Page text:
House Energy and Commerce Committee Chairman Fred Upton (R-MI) and Environment and the Economy Subcommittee Chairman John Shimkus (R-IL) today wrote to the Government Accountability Office (GAO) requesting an analysis of the costs and liabilities associated with the Obama administration's new nuclear waste proposal. Despite the current law's clear focus on the Yucca Mountain program, President Obama's Department of Energy has proposed a different direction for the nation's nuclear waste that includes interim storage until a new geologic repository can be built by 2048. The committee leaders are asking GAO how such a proposal would affect costs and liability for taxpayers and the timeline for a permanent nuclear waste solution.
The members wrote, "DOE now is 15 years behind schedule in taking custody of commercial used nuclear fuel. As a result, utilities have been storing the used fuel on the sites where it was generated. Utilities have filed lawsuits seeking to recover from the federal government the costs incurred. In its fiscal year 2012 Agency Financial Report, DOE reported that utilities had filed 78 lawsuits seeking to recover the costs of storing the used fuel and that the Department of Treasury's judgment fund had paid about $2.6 billion in claims. DOE estimates that further claims -- i.e., taxpayer liability -- will amount to about $19.7 billion through 2020, which is the date DOE had determined Yucca Mountain could begin disposal operations when it filed its license application in 2008. That 2020 timeline is no longer viable with DOE's decision in 2010 to walk away from Yucca Mountain. At this point in time, the program has been delayed an estimated eight years, with each year of delay increasing taxpayer liability for DOE's failure to take custody of the used fuel."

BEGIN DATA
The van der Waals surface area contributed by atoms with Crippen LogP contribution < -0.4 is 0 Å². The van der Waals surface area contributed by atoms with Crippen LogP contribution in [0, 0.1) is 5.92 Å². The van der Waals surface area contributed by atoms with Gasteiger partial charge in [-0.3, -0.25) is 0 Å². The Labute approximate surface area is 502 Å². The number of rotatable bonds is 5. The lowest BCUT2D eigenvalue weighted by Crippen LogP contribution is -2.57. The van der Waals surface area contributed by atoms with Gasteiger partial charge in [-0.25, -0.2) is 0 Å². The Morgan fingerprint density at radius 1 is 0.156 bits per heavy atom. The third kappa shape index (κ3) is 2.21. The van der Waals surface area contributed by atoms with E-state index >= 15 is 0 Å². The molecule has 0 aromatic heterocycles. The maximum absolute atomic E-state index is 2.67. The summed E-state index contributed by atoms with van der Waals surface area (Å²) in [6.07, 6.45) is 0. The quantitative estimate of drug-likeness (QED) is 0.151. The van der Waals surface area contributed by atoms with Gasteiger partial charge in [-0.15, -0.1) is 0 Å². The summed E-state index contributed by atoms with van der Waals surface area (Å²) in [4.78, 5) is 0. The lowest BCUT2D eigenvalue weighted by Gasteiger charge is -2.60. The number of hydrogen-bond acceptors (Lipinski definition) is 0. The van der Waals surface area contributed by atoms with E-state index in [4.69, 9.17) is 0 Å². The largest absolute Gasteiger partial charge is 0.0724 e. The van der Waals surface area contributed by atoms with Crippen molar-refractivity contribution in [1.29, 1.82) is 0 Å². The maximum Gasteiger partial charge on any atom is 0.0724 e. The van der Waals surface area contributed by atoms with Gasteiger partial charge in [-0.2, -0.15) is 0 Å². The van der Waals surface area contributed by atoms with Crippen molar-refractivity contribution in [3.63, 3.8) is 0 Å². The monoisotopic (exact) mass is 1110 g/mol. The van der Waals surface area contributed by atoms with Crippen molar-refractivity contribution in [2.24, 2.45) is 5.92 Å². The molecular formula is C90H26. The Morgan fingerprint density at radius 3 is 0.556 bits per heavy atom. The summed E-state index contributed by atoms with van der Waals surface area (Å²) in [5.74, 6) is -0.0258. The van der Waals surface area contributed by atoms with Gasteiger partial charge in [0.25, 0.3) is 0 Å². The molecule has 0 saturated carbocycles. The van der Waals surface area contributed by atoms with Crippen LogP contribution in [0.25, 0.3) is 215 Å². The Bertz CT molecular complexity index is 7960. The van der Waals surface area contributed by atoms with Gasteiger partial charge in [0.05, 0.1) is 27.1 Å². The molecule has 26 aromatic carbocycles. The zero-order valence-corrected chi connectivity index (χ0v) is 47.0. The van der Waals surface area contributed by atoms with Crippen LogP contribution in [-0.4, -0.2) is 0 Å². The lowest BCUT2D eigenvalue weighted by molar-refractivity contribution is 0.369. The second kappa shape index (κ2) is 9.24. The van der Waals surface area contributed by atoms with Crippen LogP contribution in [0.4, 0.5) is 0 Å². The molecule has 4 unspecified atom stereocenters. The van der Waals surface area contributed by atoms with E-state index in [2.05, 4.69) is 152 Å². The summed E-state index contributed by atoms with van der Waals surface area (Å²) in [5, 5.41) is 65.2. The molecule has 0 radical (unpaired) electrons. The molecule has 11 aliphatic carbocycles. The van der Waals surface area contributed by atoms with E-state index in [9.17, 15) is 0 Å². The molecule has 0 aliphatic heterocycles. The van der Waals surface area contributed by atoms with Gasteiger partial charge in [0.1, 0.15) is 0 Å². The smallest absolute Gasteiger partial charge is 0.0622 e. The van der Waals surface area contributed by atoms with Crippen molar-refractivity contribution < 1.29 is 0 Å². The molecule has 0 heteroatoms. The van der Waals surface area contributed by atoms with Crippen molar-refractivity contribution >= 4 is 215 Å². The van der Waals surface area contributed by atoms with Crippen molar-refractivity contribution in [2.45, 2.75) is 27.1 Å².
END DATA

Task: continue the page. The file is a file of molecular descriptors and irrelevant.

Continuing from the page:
In response to a previous committee request, GAO concluded last August that it would be faster to resume and finish the Yucca Mountain repository than starting over and pursuing interim storage.
The letter continues, "In January 2013, despite its legal obligations for developing Yucca Mountain, DOE issued a new strategy for managing and disposing of its used nuclear fuel In light of this interest in interim storage, we seek to understand DOE's assumptions supporting its pursuit of interim storage, and the implications of its proposals, should they be pursued, on DOE's legal obligations, taxpayer liabilities, and established nuclear waste policy."
Full letter is available in PDF format below: